The Charter of Rights and Freedoms ensures “freedom of peaceful assembly,” “freedom of association,” and “freedom of thought, belief, opinion and expression.”

Yes, there are strong individual rights to assembly and speech. They should be protected and cherished in almost all circumstances.

But the Charter makes no specific mention of protests. They are not some special category.

Jason Kenney wearing a suit and tie:  Premier Jason Kenney. © Provided by Calgary Herald Premier Jason Kenney.

Crucially, Kenney also ignores the first sentence of the Charter, which “guarantees the rights and freedoms set out in it subject only to such reasonable limits prescribed by law as can be demonstrably justified in a free and democratic society.”

In these times, many people might agree with “reasonable limits” on large public protests.

Kenney’s strict reading of the Charter is mildly ironical, considering that it was brought forward by Prime Minister Justin Trudeau’s father, Pierre Trudeau, back in 1982.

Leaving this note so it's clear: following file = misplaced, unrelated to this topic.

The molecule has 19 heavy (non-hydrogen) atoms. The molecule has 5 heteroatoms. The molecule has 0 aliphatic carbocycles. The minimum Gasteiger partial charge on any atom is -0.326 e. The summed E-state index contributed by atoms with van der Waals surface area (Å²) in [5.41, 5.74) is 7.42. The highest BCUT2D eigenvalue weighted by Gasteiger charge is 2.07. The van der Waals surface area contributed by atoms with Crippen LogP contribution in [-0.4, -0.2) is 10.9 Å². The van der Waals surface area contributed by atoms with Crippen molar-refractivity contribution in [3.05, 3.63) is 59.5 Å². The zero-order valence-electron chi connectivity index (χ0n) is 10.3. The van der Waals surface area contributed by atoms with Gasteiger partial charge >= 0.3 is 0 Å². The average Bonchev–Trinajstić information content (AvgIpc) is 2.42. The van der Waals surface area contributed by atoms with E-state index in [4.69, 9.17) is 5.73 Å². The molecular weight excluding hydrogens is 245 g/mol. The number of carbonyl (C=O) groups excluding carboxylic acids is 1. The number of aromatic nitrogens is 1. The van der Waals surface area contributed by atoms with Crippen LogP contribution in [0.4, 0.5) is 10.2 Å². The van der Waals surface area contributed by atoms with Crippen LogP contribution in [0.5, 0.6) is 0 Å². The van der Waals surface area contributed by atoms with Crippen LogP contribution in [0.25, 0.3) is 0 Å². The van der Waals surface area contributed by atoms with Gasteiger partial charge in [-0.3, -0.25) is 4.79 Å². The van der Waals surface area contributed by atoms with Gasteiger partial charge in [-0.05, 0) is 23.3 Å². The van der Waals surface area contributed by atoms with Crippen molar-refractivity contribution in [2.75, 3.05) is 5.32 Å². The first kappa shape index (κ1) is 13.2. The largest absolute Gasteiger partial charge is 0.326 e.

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Conservative premiers were deeply suspicious of federal motives.

They included Alberta’s Peter Lougheed and Sterling Lyon of Manitoba. Largely because of them, the “notwithstanding clause” was inserted in the Charter.

It ensures that Parliament or a legislature can pass a law notwithstanding the Charter guarantees. “Fundamental Rights” can be suspended for as long as five years.

Kenney wouldn’t do that, of course. Nor should he.

Indeed, he should not even drag the Charter into this question of illegal demonstrations.

In real life the government has all the power it needs to enforce rules without trying to hide behind the constitution.

Meanwhile, the premier might spend more time praising people who do what they should, and less defending those who won’t.

Don Braid’s column appears regularly in the Herald

diagram © Provided by Calgary Herald

dbraid@postmedia.com

Twitter: @DonBraid

Facebook: Don Braid Politics

Top doc says rural COVID-19 rising, but Kenney says cities focus of any new rules .